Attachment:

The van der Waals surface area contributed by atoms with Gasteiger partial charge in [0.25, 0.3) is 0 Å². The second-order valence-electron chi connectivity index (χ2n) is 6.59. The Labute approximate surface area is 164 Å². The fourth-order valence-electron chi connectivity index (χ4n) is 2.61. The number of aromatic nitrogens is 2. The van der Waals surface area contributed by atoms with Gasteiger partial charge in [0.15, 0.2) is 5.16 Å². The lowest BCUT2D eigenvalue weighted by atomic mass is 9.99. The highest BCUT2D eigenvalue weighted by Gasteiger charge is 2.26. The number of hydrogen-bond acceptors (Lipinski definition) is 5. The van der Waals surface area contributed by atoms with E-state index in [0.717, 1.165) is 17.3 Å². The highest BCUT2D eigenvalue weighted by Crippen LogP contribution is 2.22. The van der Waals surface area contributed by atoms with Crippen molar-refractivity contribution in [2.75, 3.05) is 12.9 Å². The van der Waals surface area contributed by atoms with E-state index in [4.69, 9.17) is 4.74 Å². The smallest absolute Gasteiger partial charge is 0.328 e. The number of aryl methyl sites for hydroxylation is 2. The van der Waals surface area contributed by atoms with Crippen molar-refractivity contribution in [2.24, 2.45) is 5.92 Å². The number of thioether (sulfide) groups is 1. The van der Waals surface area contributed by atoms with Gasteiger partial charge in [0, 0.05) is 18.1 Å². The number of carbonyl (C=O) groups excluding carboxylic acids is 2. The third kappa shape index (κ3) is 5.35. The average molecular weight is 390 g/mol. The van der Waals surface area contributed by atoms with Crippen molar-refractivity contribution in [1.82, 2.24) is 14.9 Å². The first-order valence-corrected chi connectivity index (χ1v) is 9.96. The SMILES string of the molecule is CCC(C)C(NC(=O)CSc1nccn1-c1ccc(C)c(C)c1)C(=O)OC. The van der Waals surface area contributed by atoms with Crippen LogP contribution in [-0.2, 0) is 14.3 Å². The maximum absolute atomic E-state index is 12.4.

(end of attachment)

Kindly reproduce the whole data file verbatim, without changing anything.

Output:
The van der Waals surface area contributed by atoms with Gasteiger partial charge in [0.25, 0.3) is 0 Å². The second-order valence-electron chi connectivity index (χ2n) is 6.59. The Labute approximate surface area is 164 Å². The fourth-order valence-electron chi connectivity index (χ4n) is 2.61. The number of aromatic nitrogens is 2. The van der Waals surface area contributed by atoms with Gasteiger partial charge in [0.15, 0.2) is 5.16 Å². The lowest BCUT2D eigenvalue weighted by atomic mass is 9.99. The highest BCUT2D eigenvalue weighted by Gasteiger charge is 2.26. The number of hydrogen-bond acceptors (Lipinski definition) is 5. The van der Waals surface area contributed by atoms with E-state index in [0.717, 1.165) is 17.3 Å². The highest BCUT2D eigenvalue weighted by Crippen LogP contribution is 2.22. The van der Waals surface area contributed by atoms with Crippen molar-refractivity contribution in [2.75, 3.05) is 12.9 Å². The van der Waals surface area contributed by atoms with E-state index in [4.69, 9.17) is 4.74 Å². The smallest absolute Gasteiger partial charge is 0.328 e. The number of aryl methyl sites for hydroxylation is 2. The van der Waals surface area contributed by atoms with Crippen molar-refractivity contribution in [2.24, 2.45) is 5.92 Å². The number of thioether (sulfide) groups is 1. The van der Waals surface area contributed by atoms with Gasteiger partial charge in [0, 0.05) is 18.1 Å². The number of carbonyl (C=O) groups excluding carboxylic acids is 2. The third kappa shape index (κ3) is 5.35. The average molecular weight is 390 g/mol. The van der Waals surface area contributed by atoms with Crippen molar-refractivity contribution in [1.82, 2.24) is 14.9 Å². The first-order valence-corrected chi connectivity index (χ1v) is 9.96. The SMILES string of the molecule is CCC(C)C(NC(=O)CSc1nccn1-c1ccc(C)c(C)c1)C(=O)OC. The van der Waals surface area contributed by atoms with Crippen LogP contribution in [-0.2, 0) is 14.3 Å². The maximum absolute atomic E-state index is 12.4.